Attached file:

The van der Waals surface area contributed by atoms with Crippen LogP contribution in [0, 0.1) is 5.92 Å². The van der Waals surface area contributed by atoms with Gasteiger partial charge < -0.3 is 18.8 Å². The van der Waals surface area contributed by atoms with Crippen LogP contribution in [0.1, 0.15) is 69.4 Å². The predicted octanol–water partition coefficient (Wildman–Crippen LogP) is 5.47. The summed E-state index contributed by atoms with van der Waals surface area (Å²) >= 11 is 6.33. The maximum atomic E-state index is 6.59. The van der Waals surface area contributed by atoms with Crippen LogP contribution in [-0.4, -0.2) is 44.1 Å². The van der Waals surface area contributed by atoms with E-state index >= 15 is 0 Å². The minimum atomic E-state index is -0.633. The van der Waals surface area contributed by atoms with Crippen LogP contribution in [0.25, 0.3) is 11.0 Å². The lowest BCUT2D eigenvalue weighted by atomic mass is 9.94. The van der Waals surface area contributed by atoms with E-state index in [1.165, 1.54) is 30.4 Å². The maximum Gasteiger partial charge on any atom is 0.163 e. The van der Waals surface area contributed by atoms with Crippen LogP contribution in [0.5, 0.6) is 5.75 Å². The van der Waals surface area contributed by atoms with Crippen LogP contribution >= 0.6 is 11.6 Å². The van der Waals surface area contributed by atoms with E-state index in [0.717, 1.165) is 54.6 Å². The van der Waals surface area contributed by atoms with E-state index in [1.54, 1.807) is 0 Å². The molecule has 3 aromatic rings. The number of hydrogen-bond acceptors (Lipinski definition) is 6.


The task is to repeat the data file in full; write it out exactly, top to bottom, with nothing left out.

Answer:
The van der Waals surface area contributed by atoms with Crippen LogP contribution in [0, 0.1) is 5.92 Å². The van der Waals surface area contributed by atoms with Gasteiger partial charge < -0.3 is 18.8 Å². The van der Waals surface area contributed by atoms with Crippen LogP contribution in [0.1, 0.15) is 69.4 Å². The predicted octanol–water partition coefficient (Wildman–Crippen LogP) is 5.47. The summed E-state index contributed by atoms with van der Waals surface area (Å²) >= 11 is 6.33. The maximum atomic E-state index is 6.59. The van der Waals surface area contributed by atoms with Crippen LogP contribution in [-0.4, -0.2) is 44.1 Å². The van der Waals surface area contributed by atoms with E-state index >= 15 is 0 Å². The minimum atomic E-state index is -0.633. The van der Waals surface area contributed by atoms with Crippen LogP contribution in [0.25, 0.3) is 11.0 Å². The lowest BCUT2D eigenvalue weighted by atomic mass is 9.94. The van der Waals surface area contributed by atoms with E-state index in [1.165, 1.54) is 30.4 Å². The maximum Gasteiger partial charge on any atom is 0.163 e. The van der Waals surface area contributed by atoms with Crippen LogP contribution in [0.5, 0.6) is 5.75 Å². The van der Waals surface area contributed by atoms with Crippen LogP contribution >= 0.6 is 11.6 Å². The van der Waals surface area contributed by atoms with E-state index in [0.717, 1.165) is 54.6 Å². The van der Waals surface area contributed by atoms with E-state index in [1.54, 1.807) is 0 Å². The molecule has 3 aromatic rings. The number of hydrogen-bond acceptors (Lipinski definition) is 6.